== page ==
Monday, January 18, 2016

Birds Are Dumb

Birds are dumb.  Squirrels too.  I am convinced that if it were not for those of us who maintain year-around bird feeders we would be living in a world without chirps and tweets.

And even with that easy-eating option these dopey diners would still starve to death if we suppliers of seed did not diligently keep these alfresco eateries fully stocked ­ – day in, day out, twenty-four seven.

For example Mars and I provide our resident tree rodents with a Squirrel Feeder Table and Chair – the dining surface of which contains an inverted metal screw onto which outrageously priced ears of dried corn (too unsuitable for cattle feed or even ethanol) are screwed.

“Could there be a cuter way of feeding squirrels? Great fun watching them gnaw away at an ear of dried corn. Keep your zoom camera handy for some great photos!”

Except at least half of the kernels never even make it to the beginning of the squirrel’s perpetually churning digestive system.  Instead these juicy yellow grain bits are found, day after day, scattered across the green metal tree-rat chair and strewn all around the ground at the base of the oak tree, which provides a home for the small, one-patron at a time, diner.

And do the other squirrels that are sitting on the ground and looking up enviously at their chow-downing drey-mate deign to partake in this indiscriminately distributed bounty?  NOOOO!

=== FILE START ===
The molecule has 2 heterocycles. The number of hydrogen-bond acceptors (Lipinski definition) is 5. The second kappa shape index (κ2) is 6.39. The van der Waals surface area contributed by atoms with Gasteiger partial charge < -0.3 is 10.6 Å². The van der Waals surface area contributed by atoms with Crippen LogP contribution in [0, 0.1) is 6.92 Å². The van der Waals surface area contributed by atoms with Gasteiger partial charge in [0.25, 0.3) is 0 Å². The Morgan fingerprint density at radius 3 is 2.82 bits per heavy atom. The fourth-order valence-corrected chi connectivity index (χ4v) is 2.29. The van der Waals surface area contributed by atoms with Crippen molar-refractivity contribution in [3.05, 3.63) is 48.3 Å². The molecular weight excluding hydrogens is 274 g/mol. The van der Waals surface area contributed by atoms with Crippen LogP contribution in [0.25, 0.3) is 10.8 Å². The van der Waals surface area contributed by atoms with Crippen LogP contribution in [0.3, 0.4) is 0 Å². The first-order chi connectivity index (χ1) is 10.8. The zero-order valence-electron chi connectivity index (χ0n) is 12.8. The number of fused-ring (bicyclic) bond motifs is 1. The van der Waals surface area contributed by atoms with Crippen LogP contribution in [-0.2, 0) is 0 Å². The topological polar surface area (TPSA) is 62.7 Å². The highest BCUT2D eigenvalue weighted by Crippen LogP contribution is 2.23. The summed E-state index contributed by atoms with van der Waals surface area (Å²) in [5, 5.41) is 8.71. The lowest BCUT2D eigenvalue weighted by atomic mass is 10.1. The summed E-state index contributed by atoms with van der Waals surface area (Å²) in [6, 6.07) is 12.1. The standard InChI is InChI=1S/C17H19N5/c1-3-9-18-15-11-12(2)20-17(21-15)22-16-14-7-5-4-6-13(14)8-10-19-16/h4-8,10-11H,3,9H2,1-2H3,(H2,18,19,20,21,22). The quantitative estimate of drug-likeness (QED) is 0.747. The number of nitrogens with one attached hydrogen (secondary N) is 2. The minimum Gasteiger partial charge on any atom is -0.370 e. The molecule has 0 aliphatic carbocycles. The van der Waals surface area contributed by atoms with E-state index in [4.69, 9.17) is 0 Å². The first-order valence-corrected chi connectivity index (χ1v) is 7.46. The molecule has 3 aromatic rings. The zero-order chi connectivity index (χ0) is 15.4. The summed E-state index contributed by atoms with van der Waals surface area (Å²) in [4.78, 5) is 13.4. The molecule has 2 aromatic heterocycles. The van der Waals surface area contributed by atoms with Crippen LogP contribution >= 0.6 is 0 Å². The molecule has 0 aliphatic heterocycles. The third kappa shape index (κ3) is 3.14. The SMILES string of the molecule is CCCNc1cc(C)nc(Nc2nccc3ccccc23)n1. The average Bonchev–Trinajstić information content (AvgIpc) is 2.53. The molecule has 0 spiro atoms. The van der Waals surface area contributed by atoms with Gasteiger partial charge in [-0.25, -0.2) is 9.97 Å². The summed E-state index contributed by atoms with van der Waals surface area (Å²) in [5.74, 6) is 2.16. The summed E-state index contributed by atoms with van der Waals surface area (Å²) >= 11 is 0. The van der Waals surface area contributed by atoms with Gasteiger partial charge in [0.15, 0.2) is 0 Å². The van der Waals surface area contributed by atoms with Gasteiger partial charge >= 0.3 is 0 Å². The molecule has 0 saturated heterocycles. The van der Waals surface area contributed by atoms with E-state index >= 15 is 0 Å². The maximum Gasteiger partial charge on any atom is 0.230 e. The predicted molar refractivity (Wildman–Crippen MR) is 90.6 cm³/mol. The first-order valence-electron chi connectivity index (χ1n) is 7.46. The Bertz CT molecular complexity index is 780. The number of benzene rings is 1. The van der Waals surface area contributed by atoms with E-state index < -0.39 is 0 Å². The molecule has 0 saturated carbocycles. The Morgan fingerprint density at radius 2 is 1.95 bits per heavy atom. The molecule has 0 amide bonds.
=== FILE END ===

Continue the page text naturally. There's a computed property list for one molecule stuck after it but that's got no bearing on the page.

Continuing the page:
And when the chair of honor is unoccupied do they check to see what pre-plucked nuts of corn might be available for the taking before beginning the arduous chore of stripping them off of the ear?    


Does anyone except perhaps the once-or-twice a year passing duck, or the strutting murders of crows that take over our yards during their winter migrations even notice this free supply of high fructose food?    

NOOOO! And NOOOO!  (Well occasionally the big black birds actually do indulge themselves.)

And it is the same at our sunflower seed feeders where the average sparrow spews way more than he chews.  But here at least low-lying doves creep by at the end of the day to suck up some of the residue.

Then each night, no matter what, like a loyal domestic servant, this weary seed supplier dons his winter jacket, scarf, gloves, and hat and trudges through windblown sleet, snow, and bitter cold to ensure that the shelves in all of our cafeterias are fully stocked and ready to go when the first ray of sunshine illuminates that initial customer of the day.

 Birds are dumb.   Squirrels too. Or are they?

Wednesday, January 06, 2016

The Southwestern Reserve Or Why History is Harder to Write than Fictio

 So I am looking for an historical connection between Wethersfield, Connecticut and Santa Fe, New Mexico other than the fact that our son who was born and raised in the former now lives in the latter – and the dream that Mars and I (still living in CT's "most auncient towne") hope also to reside there some day.